Turkey’s President Recep Tayyip Erdogan has pledged for the first time that he would immediately lift the almost two-year state of emergency in place since the 2016 failed coup if he is re-elected in this month’s polls.
Erdogan declared the state of emergency five days after the July 15, 2016 failed bid to oust him from power. An unprecedented purge that has seen some 55,000 arrested has taken place under the measure.
The state of emergency has become a campaign issue in the June 24 presidential and parliamentary elections, with the opposition Republican People’s Party (CHP) and Iyi (Good) Party vowing to end it.
“After June 24, if I am given the right to continue in office, our first step will be, God willing, to lift the state of emergency,” Erdogan said in an interview with 24 TV late Wednesday.
His comments came after CHP leader Kemal Kilicdaroglu vowed that its candidate for the presidency Muharrem Ince would lift the state of emergency within 48 hours if elected.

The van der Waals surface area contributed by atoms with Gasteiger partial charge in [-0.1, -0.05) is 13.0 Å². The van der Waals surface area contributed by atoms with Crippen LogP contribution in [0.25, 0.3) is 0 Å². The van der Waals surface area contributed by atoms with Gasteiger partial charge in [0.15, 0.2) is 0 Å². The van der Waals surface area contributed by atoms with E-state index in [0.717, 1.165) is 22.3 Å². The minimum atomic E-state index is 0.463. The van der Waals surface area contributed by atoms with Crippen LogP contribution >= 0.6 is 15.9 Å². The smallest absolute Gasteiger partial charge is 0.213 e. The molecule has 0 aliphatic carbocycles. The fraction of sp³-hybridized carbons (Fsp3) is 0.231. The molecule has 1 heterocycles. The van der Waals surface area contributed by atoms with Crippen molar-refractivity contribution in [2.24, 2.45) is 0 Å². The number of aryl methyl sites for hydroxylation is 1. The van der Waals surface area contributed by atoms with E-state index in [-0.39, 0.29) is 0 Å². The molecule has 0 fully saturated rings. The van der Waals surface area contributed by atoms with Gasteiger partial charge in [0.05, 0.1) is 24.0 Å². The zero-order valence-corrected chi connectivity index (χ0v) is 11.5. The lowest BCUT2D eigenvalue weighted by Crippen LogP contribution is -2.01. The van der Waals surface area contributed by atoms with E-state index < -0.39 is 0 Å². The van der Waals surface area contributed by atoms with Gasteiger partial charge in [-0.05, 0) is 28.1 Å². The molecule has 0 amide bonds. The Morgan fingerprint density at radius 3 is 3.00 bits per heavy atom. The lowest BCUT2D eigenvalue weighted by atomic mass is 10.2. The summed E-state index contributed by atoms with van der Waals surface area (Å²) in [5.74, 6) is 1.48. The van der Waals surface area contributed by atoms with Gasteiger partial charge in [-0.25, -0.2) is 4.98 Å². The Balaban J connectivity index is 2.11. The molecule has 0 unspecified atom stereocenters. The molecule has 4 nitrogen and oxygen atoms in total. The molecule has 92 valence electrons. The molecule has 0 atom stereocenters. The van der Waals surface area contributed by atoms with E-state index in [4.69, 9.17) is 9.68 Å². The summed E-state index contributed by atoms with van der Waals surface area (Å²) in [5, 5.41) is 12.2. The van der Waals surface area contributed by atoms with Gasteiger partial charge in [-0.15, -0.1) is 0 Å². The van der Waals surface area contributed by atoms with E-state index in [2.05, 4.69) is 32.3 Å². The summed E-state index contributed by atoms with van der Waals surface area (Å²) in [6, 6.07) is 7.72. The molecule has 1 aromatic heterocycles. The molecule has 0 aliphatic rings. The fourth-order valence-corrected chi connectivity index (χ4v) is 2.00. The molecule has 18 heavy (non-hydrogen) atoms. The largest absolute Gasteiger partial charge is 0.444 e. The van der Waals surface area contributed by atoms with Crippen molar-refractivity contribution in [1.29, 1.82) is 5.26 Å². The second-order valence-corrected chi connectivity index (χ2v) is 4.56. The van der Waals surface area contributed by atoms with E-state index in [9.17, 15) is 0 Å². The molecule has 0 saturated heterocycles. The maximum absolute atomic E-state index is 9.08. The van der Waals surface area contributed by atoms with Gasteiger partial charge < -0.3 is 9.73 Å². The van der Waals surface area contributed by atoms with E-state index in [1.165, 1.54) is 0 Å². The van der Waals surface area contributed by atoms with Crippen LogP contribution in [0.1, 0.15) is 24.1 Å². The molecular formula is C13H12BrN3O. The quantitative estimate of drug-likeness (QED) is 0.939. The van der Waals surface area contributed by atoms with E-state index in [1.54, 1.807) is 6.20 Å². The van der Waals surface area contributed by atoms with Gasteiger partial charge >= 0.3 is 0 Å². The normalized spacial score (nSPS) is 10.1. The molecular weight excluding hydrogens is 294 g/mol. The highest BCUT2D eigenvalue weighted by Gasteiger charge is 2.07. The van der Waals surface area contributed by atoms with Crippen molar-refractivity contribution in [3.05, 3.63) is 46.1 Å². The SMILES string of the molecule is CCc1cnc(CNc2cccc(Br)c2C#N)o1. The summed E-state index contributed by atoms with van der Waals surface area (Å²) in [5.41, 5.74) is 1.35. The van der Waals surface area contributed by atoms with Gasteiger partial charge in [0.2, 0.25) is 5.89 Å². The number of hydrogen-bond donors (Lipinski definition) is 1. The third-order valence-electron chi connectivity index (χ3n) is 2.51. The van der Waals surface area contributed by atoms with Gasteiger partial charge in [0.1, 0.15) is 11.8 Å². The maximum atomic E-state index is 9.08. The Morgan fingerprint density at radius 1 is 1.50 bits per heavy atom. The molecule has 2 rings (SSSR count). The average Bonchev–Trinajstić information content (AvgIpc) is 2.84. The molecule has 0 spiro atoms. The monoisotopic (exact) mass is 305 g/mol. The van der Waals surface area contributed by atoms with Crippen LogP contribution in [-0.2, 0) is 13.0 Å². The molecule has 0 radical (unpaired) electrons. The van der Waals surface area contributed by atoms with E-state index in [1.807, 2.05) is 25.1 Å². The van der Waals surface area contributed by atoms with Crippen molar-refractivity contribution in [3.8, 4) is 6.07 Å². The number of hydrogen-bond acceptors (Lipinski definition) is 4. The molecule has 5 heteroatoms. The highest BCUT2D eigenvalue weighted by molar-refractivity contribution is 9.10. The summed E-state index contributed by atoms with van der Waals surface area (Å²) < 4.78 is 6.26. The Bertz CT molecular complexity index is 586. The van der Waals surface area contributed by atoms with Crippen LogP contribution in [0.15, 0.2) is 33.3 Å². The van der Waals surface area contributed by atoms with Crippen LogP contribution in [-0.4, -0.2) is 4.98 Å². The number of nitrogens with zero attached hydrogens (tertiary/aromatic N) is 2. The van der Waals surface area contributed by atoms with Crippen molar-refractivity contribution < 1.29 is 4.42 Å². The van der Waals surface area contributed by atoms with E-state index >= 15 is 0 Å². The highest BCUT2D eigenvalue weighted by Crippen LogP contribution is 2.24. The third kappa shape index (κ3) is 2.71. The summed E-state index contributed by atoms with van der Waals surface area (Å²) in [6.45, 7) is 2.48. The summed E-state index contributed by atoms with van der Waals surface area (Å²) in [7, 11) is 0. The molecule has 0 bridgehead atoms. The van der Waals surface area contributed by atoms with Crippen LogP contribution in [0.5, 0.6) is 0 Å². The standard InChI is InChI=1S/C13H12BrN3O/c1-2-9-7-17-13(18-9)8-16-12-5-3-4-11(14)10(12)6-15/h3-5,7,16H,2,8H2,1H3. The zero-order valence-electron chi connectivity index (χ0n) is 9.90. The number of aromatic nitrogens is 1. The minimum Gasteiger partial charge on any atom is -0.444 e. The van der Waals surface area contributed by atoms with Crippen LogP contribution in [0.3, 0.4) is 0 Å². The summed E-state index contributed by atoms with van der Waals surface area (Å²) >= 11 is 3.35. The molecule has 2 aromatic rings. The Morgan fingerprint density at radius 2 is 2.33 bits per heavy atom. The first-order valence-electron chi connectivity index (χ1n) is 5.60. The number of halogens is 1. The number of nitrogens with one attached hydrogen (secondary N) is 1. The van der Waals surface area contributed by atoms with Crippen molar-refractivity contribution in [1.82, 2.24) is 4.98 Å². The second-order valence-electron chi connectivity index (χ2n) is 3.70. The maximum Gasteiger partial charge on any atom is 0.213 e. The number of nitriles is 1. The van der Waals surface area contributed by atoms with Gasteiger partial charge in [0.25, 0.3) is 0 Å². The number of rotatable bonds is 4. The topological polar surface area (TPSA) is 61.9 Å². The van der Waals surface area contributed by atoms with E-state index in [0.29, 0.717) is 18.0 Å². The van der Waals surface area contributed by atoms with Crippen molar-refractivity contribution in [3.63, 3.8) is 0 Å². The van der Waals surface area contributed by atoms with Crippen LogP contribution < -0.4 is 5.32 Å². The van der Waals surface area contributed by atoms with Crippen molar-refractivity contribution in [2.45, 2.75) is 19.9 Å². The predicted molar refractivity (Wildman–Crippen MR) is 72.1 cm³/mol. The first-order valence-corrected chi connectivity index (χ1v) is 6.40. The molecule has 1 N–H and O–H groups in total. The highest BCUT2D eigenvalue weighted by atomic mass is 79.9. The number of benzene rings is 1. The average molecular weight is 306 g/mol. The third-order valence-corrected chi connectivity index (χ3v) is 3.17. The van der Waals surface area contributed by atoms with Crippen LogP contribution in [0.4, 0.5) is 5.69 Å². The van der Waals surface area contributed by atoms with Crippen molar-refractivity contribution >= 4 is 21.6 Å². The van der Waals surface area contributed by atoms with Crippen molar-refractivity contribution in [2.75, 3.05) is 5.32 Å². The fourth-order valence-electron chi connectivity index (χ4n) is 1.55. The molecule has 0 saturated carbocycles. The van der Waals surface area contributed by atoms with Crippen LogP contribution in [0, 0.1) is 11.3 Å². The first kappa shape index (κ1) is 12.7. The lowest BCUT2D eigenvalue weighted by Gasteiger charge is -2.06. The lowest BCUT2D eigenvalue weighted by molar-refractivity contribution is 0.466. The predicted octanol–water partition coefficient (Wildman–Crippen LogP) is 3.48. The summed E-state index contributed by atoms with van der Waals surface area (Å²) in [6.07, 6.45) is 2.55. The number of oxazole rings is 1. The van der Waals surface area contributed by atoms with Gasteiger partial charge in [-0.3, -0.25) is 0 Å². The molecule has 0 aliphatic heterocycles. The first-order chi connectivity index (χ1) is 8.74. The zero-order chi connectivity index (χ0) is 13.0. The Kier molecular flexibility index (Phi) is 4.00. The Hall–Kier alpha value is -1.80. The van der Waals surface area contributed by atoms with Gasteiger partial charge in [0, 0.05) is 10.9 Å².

Ince tweeted on Thursday: “After the elections I will take the oath and as I take office we will immediately lift the emergency.”
Erdogan had on June 8 said “there could be the question of lifting” the state of emergency after the election but this is the first time he has made such a clear pledge.
The emergency has been criticised by activists who say the measure has been used against all opponents of Erdogan and not just plotters in the coup, which Turkey says was masterminded by US-based preacher Fethullah Gulen. Gulen denies the charge.
Leftist and Kurdish activists have found themselves behind bars including the former head of the pro-Kurdish Peoples’ Democratic Party (HDP) Selahattin Demirtas who is running against Erdogan in the elections.
Erdogan indicated that lifting the state of emergency would not necessarily mean an end to the crackdown.
“Lifting the state of emergency does not mean completely eliminating it or returning back to as we were,” he added.
“If we see terrorism, we will again take the strictest measures,” he said.
Analysts are forecasting that the parliamentary and presidential elections will be tight, with Erdogan possibly set to be pushed into a run-off and with his ruling party at risk of losing its overall majority.
The state of emergency has become a campaign issue in the June 24 presidential and parliamentary elections